BOB GARFIELD:  One final thing. Do you or the members of the National Geographic Society or the employees in-house, do you have some sort of like lurid-o-meter that [LAUGHS], you know, once the needle is buried in the red, you just say no, no, this is – this is just too far?  How, how do you make those calls?

JOHN FAHEY:  We do have a Standards and Practices Group that reviews all of the programming in advance. And we have the right to veto shows. We don’t want to exercise that right too often. Yeah, there are a lot of people in the Society who pay a great deal of attention to this.


And we know when a show has clearly gone too far astray from the brand. And that’s why we have a new management team in place at the Channel, and that’s why we’re trying to get back closer to the brand.

We have programs that have been on our air, “Great Migrations,” and we have programs that have programs that are coming up,  “Untamed America” and so on, that are absolutely terrific. So we’re trying to get this right and, you know, we would acknowledge we’re not exactly where we’d like to be right now.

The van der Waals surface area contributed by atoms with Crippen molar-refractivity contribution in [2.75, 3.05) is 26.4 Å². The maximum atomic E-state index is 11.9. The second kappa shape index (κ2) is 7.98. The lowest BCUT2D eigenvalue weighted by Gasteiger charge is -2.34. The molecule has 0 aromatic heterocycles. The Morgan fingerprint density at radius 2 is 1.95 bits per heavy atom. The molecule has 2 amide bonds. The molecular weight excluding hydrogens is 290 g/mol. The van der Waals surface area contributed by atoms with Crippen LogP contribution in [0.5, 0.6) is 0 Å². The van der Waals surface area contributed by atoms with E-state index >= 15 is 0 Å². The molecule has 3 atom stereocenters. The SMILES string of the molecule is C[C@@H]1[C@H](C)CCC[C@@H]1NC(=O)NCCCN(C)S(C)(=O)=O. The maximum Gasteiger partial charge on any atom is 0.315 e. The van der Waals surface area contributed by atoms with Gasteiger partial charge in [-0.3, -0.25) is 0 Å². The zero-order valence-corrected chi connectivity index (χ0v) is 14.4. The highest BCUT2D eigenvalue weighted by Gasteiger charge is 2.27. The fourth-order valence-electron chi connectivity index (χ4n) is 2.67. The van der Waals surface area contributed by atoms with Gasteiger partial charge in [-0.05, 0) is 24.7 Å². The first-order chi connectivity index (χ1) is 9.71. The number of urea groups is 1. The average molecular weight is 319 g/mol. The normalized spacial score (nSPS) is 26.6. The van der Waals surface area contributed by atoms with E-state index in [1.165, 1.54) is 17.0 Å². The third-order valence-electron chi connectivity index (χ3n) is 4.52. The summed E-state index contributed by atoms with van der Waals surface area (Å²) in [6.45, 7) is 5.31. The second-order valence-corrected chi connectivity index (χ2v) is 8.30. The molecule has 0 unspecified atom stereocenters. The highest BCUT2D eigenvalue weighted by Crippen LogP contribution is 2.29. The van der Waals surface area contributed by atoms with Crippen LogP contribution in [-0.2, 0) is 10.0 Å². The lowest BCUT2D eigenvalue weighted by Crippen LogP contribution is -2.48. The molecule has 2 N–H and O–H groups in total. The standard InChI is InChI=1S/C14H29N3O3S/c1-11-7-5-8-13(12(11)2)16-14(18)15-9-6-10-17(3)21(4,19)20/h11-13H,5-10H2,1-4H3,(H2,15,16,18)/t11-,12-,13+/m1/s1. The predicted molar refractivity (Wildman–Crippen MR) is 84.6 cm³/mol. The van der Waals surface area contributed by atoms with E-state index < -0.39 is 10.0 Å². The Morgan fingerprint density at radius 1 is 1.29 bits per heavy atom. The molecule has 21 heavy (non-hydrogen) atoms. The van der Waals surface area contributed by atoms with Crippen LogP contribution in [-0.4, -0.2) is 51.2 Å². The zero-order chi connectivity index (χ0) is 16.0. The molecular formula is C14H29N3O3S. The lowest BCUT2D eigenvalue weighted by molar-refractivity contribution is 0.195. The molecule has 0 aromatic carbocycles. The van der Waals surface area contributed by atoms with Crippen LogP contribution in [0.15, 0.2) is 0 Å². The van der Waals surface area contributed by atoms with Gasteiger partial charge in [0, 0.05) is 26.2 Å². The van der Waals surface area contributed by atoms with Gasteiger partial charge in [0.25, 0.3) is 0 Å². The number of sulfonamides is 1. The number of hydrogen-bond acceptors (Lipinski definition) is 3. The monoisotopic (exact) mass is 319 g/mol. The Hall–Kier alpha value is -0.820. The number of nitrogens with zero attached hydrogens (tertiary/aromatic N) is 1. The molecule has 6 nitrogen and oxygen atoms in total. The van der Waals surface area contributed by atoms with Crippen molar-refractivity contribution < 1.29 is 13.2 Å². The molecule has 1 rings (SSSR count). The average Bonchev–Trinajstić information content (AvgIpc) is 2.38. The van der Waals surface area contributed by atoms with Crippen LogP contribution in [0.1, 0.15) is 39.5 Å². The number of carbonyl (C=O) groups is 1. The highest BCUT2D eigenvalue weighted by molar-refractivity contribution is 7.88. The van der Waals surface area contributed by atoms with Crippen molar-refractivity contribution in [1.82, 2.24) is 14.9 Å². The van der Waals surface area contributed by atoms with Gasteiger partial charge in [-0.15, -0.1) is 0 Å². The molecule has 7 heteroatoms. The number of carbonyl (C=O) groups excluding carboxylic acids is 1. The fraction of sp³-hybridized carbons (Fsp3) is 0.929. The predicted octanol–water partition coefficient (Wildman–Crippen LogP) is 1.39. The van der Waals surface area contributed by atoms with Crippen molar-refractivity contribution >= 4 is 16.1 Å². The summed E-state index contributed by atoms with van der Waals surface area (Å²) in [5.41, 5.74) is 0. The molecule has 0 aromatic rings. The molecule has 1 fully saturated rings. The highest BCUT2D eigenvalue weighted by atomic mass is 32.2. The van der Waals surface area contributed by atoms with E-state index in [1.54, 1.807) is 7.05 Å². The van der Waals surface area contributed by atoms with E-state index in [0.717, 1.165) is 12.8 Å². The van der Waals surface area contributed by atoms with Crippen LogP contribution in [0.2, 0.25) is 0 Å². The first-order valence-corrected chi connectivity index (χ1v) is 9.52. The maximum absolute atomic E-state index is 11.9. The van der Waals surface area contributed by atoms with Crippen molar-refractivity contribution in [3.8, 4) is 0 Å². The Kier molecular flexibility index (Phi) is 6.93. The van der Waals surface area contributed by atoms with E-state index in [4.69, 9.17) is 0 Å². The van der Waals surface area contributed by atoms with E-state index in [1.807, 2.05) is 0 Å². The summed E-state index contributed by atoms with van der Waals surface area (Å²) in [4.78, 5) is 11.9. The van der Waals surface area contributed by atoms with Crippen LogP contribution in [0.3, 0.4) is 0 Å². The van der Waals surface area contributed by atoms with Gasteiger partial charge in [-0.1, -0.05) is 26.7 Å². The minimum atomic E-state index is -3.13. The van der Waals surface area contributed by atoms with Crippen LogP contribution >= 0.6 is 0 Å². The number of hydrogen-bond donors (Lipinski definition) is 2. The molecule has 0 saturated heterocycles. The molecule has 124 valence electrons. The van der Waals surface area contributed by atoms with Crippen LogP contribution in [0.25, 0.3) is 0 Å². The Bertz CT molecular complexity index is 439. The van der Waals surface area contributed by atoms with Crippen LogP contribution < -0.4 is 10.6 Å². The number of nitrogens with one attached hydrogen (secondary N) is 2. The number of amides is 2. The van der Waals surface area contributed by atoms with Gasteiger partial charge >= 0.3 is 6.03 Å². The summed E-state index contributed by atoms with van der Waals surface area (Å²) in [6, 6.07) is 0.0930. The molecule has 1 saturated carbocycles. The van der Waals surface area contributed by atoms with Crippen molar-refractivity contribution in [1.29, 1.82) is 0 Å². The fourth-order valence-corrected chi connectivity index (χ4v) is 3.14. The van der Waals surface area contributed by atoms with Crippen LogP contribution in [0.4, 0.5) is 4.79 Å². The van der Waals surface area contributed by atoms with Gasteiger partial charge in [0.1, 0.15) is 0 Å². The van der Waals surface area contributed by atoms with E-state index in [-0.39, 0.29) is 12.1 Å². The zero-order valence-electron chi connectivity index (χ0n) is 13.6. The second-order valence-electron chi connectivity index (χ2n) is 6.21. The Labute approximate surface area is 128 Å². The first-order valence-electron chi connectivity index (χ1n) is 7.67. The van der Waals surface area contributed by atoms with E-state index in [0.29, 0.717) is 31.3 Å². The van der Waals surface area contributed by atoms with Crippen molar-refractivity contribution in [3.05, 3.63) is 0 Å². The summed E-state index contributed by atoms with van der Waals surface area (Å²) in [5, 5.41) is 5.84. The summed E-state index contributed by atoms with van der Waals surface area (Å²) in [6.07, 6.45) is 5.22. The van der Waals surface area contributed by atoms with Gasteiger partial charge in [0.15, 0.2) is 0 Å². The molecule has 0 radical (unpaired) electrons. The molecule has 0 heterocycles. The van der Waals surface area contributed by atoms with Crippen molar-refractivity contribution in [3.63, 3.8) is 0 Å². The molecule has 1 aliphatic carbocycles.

BOB GARFIELD:  Well John, thank you so much.

JOHN FAHEY:  It’s a pleasure.

BOB GARFIELD:  John Fahey is the chairman and CEO of the National Geographic Society.


It’s not hard to see why Fahey and his colleagues aren’t entirely satisfied. Right now, if you watch the NatGeo Channel, you might see “Navaho Cops,” a show similar to the Fox TV series “Cops” but on an Indian reservation. Or you might see something like this show, about lesbian love in a Brazilian prison.



NARRATOR:  Through the bars of her cell, Elini serenades Lucimara for months on end. Elini wants more than just casual dates with Lucimara. She wants a live-in lover.


BOB GARFIELD:  NatGeo Channel CEO David Lyle says the National Geographic Society and its magazine have always explored a wide range of topics.

DAVID LYLE:  National Geographic, in the 124 years that it’s existed, has prided itself on looking at not just natural history but the world and everything in it. The Channel draws on that proud tradition to have a balance of programming that may look at different cultures, different aspects of the world, whether that be from looking at Navahos or what’s happening in Brazil.

BOB GARFIELD:  There’s reality, and then there’s something called blue chip, which I suppose is in tracking geese migrations and, you know, Jacques Cousteau in the Galapagos. And then there’s the pulpier stuff. What – what will be the balance on your watch between blue chip and reality?